[zeromq-dev] zmq cpp performance compared to the latency reported by `qperf`

Doron Somech somdoron at gmail.com
Sun Dec 2 13:42:04 CET 2018

This is known, when you do request-response measure, because of zeromq
internal thread signaling. Actually on high load you will get better
results. ZeroMQ excel at high number of messages and asynchronous
communication pattern.

In case of request-response between client and server you will still enjoy
the benefits on the server side if you use a router and answer requests
asynchronously. However, if you do pure request-response, zeromq add some

On Nov 28, 2018 02:53, "Ernest Zed" <kreuzerkrieg at gmail.com> wrote:

I'm trying to figure out why the qperf reports latency (one way) x and
REQ/REP (roundtrip) reports something like 4x. Any particular socket
tweaking I have to do? Because if I just open socket, set TCP_NODELAY
(which set in ZMQ by default) I get latency very close (for 1k buffers) to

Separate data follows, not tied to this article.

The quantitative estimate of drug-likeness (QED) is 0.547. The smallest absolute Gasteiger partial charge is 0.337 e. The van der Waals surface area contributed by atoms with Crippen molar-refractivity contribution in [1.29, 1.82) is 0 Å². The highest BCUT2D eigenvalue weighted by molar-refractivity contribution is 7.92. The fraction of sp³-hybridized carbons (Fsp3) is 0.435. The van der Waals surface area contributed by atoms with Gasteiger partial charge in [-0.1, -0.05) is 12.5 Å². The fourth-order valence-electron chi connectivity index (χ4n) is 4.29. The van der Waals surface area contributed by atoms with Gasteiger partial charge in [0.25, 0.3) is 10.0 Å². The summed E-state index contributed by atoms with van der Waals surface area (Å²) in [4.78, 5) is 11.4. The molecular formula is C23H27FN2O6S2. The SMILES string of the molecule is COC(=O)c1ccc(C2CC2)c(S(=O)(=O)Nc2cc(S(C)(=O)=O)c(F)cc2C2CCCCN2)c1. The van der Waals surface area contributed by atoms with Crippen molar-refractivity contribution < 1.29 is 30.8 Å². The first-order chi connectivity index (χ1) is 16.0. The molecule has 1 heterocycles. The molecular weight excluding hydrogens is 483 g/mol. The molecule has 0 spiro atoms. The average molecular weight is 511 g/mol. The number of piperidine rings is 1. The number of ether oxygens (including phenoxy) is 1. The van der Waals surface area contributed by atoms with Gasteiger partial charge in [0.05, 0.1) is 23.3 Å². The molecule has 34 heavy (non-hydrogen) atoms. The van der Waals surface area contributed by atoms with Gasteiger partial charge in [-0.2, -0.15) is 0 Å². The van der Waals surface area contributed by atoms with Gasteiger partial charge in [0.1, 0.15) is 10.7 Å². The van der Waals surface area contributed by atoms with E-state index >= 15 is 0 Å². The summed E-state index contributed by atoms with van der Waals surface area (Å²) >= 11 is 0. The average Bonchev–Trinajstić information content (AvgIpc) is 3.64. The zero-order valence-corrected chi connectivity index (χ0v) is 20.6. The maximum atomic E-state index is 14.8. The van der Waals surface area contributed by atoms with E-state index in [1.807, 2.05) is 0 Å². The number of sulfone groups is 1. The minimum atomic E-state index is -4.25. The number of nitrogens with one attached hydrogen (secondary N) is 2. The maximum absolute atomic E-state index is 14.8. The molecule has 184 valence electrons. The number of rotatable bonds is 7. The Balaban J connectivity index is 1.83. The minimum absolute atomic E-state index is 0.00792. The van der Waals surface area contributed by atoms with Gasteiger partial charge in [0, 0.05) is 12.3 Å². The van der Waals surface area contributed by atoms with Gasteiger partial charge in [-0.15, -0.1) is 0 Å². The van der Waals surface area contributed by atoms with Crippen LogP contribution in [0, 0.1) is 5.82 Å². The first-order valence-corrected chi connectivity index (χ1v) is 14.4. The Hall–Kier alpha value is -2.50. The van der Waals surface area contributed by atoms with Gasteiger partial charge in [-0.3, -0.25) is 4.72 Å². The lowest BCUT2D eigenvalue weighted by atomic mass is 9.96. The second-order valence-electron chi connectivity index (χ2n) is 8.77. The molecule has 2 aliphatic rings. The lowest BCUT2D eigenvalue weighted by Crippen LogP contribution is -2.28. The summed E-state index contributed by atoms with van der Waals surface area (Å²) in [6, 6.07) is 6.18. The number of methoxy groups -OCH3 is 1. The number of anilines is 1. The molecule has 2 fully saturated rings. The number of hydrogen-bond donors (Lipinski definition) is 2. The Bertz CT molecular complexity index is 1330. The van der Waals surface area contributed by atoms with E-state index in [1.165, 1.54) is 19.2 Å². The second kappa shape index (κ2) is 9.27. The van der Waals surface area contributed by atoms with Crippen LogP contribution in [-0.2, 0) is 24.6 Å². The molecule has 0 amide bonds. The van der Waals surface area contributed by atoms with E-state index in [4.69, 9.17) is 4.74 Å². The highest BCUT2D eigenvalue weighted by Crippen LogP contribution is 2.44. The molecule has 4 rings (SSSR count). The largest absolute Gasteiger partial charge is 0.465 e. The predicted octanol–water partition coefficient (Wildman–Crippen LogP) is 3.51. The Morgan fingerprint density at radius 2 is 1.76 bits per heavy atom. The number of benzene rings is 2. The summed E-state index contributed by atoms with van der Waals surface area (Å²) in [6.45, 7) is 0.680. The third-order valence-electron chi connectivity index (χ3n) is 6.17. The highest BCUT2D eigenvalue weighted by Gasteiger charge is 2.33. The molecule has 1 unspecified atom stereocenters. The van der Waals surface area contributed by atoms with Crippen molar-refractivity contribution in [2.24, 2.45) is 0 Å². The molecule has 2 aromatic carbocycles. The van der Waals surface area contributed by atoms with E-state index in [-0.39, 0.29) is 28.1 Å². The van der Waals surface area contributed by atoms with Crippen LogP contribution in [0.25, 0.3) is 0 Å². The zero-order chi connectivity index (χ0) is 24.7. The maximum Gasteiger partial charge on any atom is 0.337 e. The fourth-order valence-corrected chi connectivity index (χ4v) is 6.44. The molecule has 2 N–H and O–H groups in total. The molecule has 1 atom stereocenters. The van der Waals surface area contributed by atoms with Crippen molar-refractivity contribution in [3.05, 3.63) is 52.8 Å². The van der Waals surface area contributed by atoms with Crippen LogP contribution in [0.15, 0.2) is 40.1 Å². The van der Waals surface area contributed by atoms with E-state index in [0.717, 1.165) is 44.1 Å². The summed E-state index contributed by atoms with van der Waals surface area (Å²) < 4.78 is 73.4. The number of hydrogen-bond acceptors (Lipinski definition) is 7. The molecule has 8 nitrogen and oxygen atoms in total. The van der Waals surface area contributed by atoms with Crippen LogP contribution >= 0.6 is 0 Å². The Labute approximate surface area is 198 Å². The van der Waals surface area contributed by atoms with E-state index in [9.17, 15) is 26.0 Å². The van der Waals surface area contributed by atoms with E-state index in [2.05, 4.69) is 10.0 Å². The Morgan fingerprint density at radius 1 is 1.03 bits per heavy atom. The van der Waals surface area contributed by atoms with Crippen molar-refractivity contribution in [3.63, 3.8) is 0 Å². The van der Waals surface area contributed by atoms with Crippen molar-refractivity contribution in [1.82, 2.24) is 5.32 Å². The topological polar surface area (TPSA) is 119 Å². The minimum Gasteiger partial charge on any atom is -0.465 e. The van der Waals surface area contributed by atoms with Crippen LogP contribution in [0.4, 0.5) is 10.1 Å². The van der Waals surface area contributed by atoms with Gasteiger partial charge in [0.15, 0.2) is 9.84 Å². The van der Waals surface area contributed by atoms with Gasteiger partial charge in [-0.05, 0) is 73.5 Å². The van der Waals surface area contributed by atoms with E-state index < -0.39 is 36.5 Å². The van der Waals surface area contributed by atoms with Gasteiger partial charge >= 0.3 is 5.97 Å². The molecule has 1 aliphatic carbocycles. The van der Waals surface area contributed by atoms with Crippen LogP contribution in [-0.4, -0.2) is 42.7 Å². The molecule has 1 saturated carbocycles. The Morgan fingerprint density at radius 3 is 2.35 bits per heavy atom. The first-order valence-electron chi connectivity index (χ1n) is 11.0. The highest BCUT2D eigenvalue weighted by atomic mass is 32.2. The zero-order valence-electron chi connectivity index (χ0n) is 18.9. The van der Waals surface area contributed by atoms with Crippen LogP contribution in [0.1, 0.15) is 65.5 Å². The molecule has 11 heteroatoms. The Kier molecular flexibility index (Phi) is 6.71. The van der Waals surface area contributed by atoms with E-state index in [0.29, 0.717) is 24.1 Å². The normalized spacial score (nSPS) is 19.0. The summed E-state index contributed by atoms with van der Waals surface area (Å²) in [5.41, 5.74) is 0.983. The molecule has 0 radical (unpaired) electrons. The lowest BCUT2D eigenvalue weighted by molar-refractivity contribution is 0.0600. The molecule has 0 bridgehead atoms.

the number reported by qperf. However the ZMQ is lagging behind these
numbers about 4-5 times
The ZMQ server

zmq::context_t context;
zmq::socket_t socket(context, ZMQ_REP);

while (true) {
    zmq::message_t request;

    //  Wait for next request from client

    //  Send reply back to client
    zmq::message_t reply(5);
    memcpy(reply.data(), "World", 5);

The ZMQ client

zmq::context_t context;
zmq::socket_t socket(context, ZMQ_REQ);

std::cout << "Connecting to hello world server…" << std::endl;
const size_t cycles = 100'000;double throughput = 0;

zmq::message_t reply;
auto start = std::chrono::high_resolution_clock::now();vector<uint8_t>
buff(MessageSize, 0);for (auto i = 0ul; i < cycles; ++i) {
    zmq::message_t request(MessageSize);
    memcpy(request.data(), buff.data(), MessageSize);
    throughput += request.size();
    //  Get the reply.
    socket.recv(&reply);}auto end =
std::chrono::high_resolution_clock::now();auto us =
std::chrono::duration_cast<std::chrono::microseconds>(end -
std::cout << "Latency: " << us / cycles << "us." << std::endl;
std::cout << "Througput: " << std::fixed << throughput / us *
1'000'000 / 1024 / 1024 << "MiB/s." << std::endl;

Both are essentially ZMQ examples provided here
http://zguide.zeromq.org/cpp:hwclient Some background, Linux, Ubuntu 18.04,
GCC 7.3, static library provided by vcpkg, built locally, looks like they
pull the master from GitHub.

Original question on stack overflow


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